Both the PDP and APC candidates have been Heads of the Nigerian State. The APC candidate says “I have done it before, I will do it again by jailing those found guilty of corruption,” but without telling us how he will do it differently from when he sentenced some presumed offenders to 300 years in jail.

The PDP candidate, on the other hand, says: “I will bring corruption to an end in Nigeria by a consistently, law-governed approach that simultaneously strengthens the crime-fighting agencies while also leaving no one in doubt that the judiciary, not our individual feeling and conjectures, must determine guilt and culpability of accused persons at all times.”

We need only look at how the Jonathan government has over the years reformed fertilizer procurement and provided employment through agriculture, Sure-p, YouWin and many other programmes. Curiously, it is the APC whose campaign promises a government without plans that is turning around to accuse the PDP of running a government without plans.

They failed to tell Nigerians the fruits of that plan. President Jonathan was able to reel out what his government has done, as well as the results, based on well-laid out plans. For instance, he said Nigeria could not have become the biggest economy in Africa without planning. By responding to all the issues raised by the APC one at a time, the president has elevated the quality of political debate for the forthcoming election and is indirectly urging others to do likewise.

The APC talked about improving the quality of education and left it at that. The PDP on the other hand, told us what its government has done in education, such as setting up 12 federal Universities in states of the federation that did not have any. The president told us how his government tackled enrolment and drop-out issues, among so many others.

He gave factual proof of hands-on capacity, unlike the APC that said that it will first hire technocrats to help it craft solution to Nigeria’s problems, after the elections. If, as APC said, it will depend on technocrats to help it design what to do, we must conclude that the party is for now bereft of ideas. So why vote for such a party at all?

One area about which the president spoke admirably is transportation. He did not say what he will do, but he showed us what he had done. He showed how his government has ended up re-awakening our people’s hope that the country will re-ignite its well-known capacities and remain on the track of progress now bestowed on it by this government. The president spoke emotionally about the trains coming on tracks after more than 30.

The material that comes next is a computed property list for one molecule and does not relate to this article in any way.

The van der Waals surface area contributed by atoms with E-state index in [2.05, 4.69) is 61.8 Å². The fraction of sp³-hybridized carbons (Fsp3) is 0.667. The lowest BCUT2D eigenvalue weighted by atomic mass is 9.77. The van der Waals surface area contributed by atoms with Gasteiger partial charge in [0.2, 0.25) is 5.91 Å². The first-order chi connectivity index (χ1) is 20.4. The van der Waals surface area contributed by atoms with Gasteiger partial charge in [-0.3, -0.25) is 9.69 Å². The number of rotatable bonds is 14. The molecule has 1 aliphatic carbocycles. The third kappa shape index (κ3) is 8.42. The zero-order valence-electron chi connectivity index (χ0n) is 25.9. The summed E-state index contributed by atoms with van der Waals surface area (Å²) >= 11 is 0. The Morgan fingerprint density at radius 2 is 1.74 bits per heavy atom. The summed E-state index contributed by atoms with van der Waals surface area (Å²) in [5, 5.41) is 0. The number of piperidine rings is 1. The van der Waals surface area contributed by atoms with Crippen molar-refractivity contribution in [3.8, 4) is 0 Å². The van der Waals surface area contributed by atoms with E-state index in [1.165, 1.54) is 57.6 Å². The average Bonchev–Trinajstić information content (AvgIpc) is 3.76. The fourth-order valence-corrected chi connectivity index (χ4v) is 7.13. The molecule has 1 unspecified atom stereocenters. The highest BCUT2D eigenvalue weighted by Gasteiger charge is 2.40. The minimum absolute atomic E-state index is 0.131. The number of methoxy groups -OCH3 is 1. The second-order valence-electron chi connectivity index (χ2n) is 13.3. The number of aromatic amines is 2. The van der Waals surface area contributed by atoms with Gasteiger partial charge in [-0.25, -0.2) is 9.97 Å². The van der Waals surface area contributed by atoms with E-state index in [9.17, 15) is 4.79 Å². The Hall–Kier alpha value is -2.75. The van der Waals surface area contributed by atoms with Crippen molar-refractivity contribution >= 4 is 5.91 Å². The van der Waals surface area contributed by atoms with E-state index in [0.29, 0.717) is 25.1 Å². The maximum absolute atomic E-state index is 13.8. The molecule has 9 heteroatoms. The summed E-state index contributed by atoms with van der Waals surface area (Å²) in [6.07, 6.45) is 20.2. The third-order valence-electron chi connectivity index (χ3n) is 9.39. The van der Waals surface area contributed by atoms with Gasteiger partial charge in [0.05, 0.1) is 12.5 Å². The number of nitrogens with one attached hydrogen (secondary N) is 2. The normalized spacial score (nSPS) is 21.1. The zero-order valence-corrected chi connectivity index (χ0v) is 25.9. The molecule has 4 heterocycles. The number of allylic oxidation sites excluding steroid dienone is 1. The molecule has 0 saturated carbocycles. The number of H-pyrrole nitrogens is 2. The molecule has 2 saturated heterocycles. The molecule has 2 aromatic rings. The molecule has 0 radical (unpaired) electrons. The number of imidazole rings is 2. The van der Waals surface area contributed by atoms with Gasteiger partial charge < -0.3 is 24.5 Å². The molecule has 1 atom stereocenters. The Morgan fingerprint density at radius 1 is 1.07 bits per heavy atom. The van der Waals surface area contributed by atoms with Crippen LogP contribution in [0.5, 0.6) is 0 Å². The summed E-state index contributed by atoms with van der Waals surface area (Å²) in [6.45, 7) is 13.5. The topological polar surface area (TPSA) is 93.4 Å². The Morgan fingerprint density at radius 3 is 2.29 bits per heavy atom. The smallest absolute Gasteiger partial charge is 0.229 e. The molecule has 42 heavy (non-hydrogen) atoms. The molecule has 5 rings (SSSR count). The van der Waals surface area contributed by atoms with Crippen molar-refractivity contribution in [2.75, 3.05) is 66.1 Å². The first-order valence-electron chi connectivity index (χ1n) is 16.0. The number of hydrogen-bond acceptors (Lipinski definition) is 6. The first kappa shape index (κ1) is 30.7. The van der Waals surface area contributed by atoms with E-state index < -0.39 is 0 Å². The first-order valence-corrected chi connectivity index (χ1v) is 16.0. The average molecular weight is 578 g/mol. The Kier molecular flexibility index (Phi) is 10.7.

He talked about the revolution in our Sea ports that now run 24 hour operations, instead of the nine hours he met when he came on board. This is a clear proof of good leadership, including the on-going building of more sea ports, the rehabilitation of the old, narrow airport rail tracks and the building of standard ones.

It is curious that the APC at a Town Hall meeting held in Edo State yesterday by its vice-presidential candidate (Professor Yemi Osinbajo) promised the people that the APC would initiate micro-power projects, among other initiatives. All the APC needed to do before the meeting was to have educated itself. It is sad that a party would want to lead this country without even bothering to find out what is going on around it.

I have been part of political campaigns at different levels and I have always preferred to deal with issues the way President Jonathan is dealing with them today. The PDP, through its standard-bearer, has taken matters beyond the domain of banality. It is now for others to move up, using these two kick-offs as reference.

Peter Obi
Peter Obi

Peter Obi is the former governor of Anambra State in Nigeria.

Opinions expressed in this article are solely those of the author.